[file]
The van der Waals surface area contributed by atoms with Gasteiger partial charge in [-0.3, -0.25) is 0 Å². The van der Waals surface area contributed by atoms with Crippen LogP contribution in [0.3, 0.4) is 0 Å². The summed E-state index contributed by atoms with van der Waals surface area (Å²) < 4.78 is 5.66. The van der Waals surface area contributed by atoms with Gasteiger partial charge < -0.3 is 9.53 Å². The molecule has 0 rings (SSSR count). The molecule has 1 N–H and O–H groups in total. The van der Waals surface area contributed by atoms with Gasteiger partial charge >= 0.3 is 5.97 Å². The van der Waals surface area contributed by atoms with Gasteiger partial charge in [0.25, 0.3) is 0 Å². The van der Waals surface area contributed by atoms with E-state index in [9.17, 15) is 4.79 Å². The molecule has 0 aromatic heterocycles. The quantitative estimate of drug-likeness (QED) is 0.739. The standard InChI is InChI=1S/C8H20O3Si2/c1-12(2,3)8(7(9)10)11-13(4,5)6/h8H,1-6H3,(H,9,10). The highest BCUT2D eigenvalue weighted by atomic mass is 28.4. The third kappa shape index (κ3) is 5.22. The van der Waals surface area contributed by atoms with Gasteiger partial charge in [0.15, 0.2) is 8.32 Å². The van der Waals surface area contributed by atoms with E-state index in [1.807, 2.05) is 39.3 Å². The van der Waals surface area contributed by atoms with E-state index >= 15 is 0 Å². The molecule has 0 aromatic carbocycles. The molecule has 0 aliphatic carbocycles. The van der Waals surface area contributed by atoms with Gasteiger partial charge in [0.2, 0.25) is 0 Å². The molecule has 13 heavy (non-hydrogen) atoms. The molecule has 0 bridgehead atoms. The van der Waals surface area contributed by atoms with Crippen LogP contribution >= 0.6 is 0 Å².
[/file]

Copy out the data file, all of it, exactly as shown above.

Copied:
The van der Waals surface area contributed by atoms with Gasteiger partial charge in [-0.3, -0.25) is 0 Å². The van der Waals surface area contributed by atoms with Crippen LogP contribution in [0.3, 0.4) is 0 Å². The summed E-state index contributed by atoms with van der Waals surface area (Å²) < 4.78 is 5.66. The van der Waals surface area contributed by atoms with Gasteiger partial charge < -0.3 is 9.53 Å². The molecule has 0 rings (SSSR count). The molecule has 1 N–H and O–H groups in total. The van der Waals surface area contributed by atoms with Gasteiger partial charge >= 0.3 is 5.97 Å². The van der Waals surface area contributed by atoms with Gasteiger partial charge in [0.25, 0.3) is 0 Å². The van der Waals surface area contributed by atoms with E-state index in [9.17, 15) is 4.79 Å². The molecule has 0 aromatic heterocycles. The quantitative estimate of drug-likeness (QED) is 0.739. The standard InChI is InChI=1S/C8H20O3Si2/c1-12(2,3)8(7(9)10)11-13(4,5)6/h8H,1-6H3,(H,9,10). The highest BCUT2D eigenvalue weighted by atomic mass is 28.4. The third kappa shape index (κ3) is 5.22. The van der Waals surface area contributed by atoms with Gasteiger partial charge in [0.15, 0.2) is 8.32 Å². The van der Waals surface area contributed by atoms with E-state index in [1.807, 2.05) is 39.3 Å². The van der Waals surface area contributed by atoms with E-state index >= 15 is 0 Å². The molecule has 0 aromatic carbocycles. The molecule has 0 aliphatic carbocycles. The van der Waals surface area contributed by atoms with Gasteiger partial charge in [0.2, 0.25) is 0 Å². The molecule has 13 heavy (non-hydrogen) atoms. The molecule has 0 bridgehead atoms. The van der Waals surface area contributed by atoms with Crippen LogP contribution >= 0.6 is 0 Å².